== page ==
Over the past decades, the US and EU have been investing in the economic reforms in Egypt, while showing less commitment to promoting political liberalization, believing wrongly that economic reforms would eventually pave the way for political reforms. From the 1970s onward, The United States have been offering tens of billions of dollars in military and economic aid, pursuing thus economic reform in Egypt. But to what extent do recent events in Egypt invalidate this logic of prioritizing economic over political reforms?
In their article “Egypt: How a Lack of Political Reform Undermined Economic Reform” published by Carnegie Endowment for International Peace, Michele Dunne and Mara Revkin state that not only the Egyptian uprising has turned the logic of prioritizing economic over political reforms on its head, but also discredited the economic reform program that former President Mubarak undertook with the approval of the US and international financial institutions.
In response to Finance Minister Samir Radwan who reassured on February 22nd that the transitional government would not retreat from economic reform or change the basic economic philosophy pursued by Mubarak since 2004, Dunne and Revkin confirm the difficulty of changing the political system in Egypt while preserving the old regime’s economic orientation despite the latter being a bright spot in Mubarak’s policy.
One cannot but notice the impact of the uprising on the Egyptian economy. Over the past weeks, “Egyptians have demonstrated their fierce determination to dismantle the old regime and everything associated with it, including neoliberal economic reforms”. Dunne and Revkin expressed their concern about emerging economic populism as a compelling alternative to the neoliberal policies associated with the old regime. “Deteriorating economic conditions will make it difficult for Egypt’s new leadership to resist populist tendencies. The protestors may have left Tahrir Square, but Egypt’s economy is still reeling under the strain of paralyzing labor strikes, a frozen financial market, capital flight, and rising food prices”. According to foreign ministry officials, the total economic losses incurred by Egypt since the start of demonstrations on January 25 is over 15 billion USD.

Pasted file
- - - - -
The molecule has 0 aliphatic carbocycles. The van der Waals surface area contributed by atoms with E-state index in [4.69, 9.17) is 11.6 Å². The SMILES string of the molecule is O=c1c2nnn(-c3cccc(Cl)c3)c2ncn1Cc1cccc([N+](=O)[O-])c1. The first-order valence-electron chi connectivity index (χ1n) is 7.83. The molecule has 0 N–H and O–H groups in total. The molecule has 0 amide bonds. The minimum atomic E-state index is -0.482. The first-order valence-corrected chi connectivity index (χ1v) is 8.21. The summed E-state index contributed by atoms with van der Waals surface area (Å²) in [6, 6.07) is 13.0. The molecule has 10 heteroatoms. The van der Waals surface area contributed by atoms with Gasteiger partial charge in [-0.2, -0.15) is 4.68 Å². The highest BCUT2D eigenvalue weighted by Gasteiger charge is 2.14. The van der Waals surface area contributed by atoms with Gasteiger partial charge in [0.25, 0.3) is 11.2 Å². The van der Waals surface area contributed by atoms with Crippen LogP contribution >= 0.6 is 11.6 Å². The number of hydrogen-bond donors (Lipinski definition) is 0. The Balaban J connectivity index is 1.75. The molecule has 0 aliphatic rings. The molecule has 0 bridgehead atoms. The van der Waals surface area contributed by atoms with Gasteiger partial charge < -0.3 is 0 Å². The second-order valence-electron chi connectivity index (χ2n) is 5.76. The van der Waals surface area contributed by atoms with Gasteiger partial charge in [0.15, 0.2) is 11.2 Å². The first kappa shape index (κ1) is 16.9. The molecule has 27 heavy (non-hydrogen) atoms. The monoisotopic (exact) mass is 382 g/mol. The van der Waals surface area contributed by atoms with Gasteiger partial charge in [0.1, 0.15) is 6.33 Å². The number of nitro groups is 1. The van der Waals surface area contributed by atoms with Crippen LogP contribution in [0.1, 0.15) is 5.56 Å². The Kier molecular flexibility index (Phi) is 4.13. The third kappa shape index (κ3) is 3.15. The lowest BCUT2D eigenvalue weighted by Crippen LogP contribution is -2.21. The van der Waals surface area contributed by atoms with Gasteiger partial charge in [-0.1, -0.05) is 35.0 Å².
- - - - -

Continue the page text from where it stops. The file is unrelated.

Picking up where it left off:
The public demand for relief is not the only factor, according to Dunne and Revkin, pushing Egypt’s leadership toward economic populism. In their article, they discuss the financial interest of the Egyptian army in promoting a regression back to the state-controlled economic model that prevailed under Nasser’s rule; being the proprietor of a vast business empire over the public and private sectors and the provider of tax-free manufactured goods and services.
“What Egypt needs now is a new blueprint for sustainable development, including policies to address structural inequality and sweeping reforms to resuscitate a floundering educational system that has failed to prepare Egypt’s youth for an increasingly competitive labor market”.
Dunne and Revkin finish their article by urging the US officials to apply a lesson from Egypt to their dealings with other governments in the region, “economic reform programs may not be sustainable unless they are accompanied by parallel improvements in political conditions and the rule of law”.